Home PoliticsAfrica News Black Kansas City Police Sergeant Sues Fellow Officers For Racial Profiling During a Traffic Stop

Black Kansas City Police Sergeant Sues Fellow Officers For Racial Profiling During a Traffic Stop

by AfroWorldNews

Robinson was in uniform driving an unmarked police cruiser last March when two other KCPD officers pulled him over. Despite being a police officer Robinson told the Kansas City Star he was terrified by the situation, calling it the most frightening he’s ever encountered.

“I might have been taken down to the ground. I might have been shot,” Robinson said. “I might have reached in my car to get my ID to prove (that he was a police officer) and been shot.”



Kansas City Police

Herb Robinson is a 30-year veteran of the Kansas City Police Department and was actually wearing his police uniform and driving a police vehicle when he was pulled over. The two officers, Cole Modeer, who is white, and Marco Olivas, who is Hispanic, are accused of giving inaccurate statements about what occurred during the traffic stop.

Robinson, 59, a detective at the time in the police department’s violent crimes intelligence squad, was heading to an off-duty job and was southbound on Blue Ridge Boulevard, on the outskirts of Kansas City into Raytown. Robinson is still employed by the department.

His petition alleges the traffic stop was unlawful and caused him to experience fear, anxiety, hostility, intimidation, mental anguish and emotional distress. The lawsuit, which seeks a jury trial and monetary damages, names Modeer, Olivas and members of the Kansas City Board of Police Commissioners, which oversees the force.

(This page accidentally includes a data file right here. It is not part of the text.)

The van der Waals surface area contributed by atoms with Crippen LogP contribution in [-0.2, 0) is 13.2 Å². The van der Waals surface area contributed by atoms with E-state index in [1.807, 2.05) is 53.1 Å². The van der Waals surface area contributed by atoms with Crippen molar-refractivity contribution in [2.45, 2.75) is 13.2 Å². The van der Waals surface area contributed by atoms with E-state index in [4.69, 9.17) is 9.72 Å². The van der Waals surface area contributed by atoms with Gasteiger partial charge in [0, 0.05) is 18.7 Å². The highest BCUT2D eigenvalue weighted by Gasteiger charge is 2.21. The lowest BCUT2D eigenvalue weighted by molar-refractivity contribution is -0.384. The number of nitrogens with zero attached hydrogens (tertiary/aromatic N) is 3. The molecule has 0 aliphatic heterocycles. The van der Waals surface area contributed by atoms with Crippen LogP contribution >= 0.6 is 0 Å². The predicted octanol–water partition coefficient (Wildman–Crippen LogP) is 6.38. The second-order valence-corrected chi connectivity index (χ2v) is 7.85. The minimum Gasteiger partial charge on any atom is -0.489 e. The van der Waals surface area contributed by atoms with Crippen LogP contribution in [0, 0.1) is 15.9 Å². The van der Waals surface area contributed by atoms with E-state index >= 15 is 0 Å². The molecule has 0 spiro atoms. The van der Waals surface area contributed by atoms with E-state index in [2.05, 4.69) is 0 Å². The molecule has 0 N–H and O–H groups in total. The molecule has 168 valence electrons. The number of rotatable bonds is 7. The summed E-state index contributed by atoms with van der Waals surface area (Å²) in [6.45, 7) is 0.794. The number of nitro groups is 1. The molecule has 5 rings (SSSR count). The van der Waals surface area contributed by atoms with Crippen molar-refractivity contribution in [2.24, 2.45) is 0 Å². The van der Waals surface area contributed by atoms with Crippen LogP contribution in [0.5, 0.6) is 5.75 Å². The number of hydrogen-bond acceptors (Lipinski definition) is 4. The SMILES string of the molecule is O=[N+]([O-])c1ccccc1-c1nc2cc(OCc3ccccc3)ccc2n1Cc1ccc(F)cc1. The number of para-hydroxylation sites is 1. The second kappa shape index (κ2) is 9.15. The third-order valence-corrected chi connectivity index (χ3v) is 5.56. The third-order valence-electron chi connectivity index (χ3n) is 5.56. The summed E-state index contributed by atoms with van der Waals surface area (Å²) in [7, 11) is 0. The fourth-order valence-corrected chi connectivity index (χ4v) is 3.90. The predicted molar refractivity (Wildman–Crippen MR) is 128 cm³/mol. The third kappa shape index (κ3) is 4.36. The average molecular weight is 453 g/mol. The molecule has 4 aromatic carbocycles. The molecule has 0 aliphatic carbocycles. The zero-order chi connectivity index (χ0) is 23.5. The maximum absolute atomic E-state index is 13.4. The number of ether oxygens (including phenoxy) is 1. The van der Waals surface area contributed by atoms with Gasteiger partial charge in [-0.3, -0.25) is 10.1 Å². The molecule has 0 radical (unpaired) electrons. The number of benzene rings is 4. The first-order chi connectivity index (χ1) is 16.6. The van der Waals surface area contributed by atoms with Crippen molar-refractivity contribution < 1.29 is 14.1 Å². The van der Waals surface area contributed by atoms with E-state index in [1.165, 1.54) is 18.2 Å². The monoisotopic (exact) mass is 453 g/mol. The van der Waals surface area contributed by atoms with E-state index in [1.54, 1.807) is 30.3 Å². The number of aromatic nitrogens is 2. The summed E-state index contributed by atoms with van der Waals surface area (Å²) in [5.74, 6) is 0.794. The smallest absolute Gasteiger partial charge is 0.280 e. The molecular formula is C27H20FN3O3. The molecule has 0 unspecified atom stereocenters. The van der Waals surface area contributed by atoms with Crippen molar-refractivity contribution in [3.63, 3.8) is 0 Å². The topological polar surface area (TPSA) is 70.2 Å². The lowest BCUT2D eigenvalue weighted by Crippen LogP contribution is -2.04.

“If they treat one of their own this way, I’m afraid to see how they are treating minorities who are not cops,” Gerald Gray, an attorney representing Robinson, said Thursday. “Certainly unacceptable.”

 Modeer and Olivas during the 2021 traffic stop. Both of the officers can be heard calling Robinson a “dumbass” and “retard” once they let him go.

More from the Kansas City Star:

Modeer and Olivas lacked any justification, reasonable suspicion or probable cause to detain or arrest Robinson, the lawsuit said.

The officers closely followed Robinson for just over a mile as he drove from Kansas City into Raytown.

The men made racially hostile and derogatory remarks toward Robinson, according to the lawsuit. Furthermore, Robinson never posed any threat to Modeer and Olivas, who had no justification for their actions, according to the lawsuit.

Robinson reported the traffic stop to those above him at the Kansas City Police Department, but they did nothing about it. No interviews, investigations or questioning.


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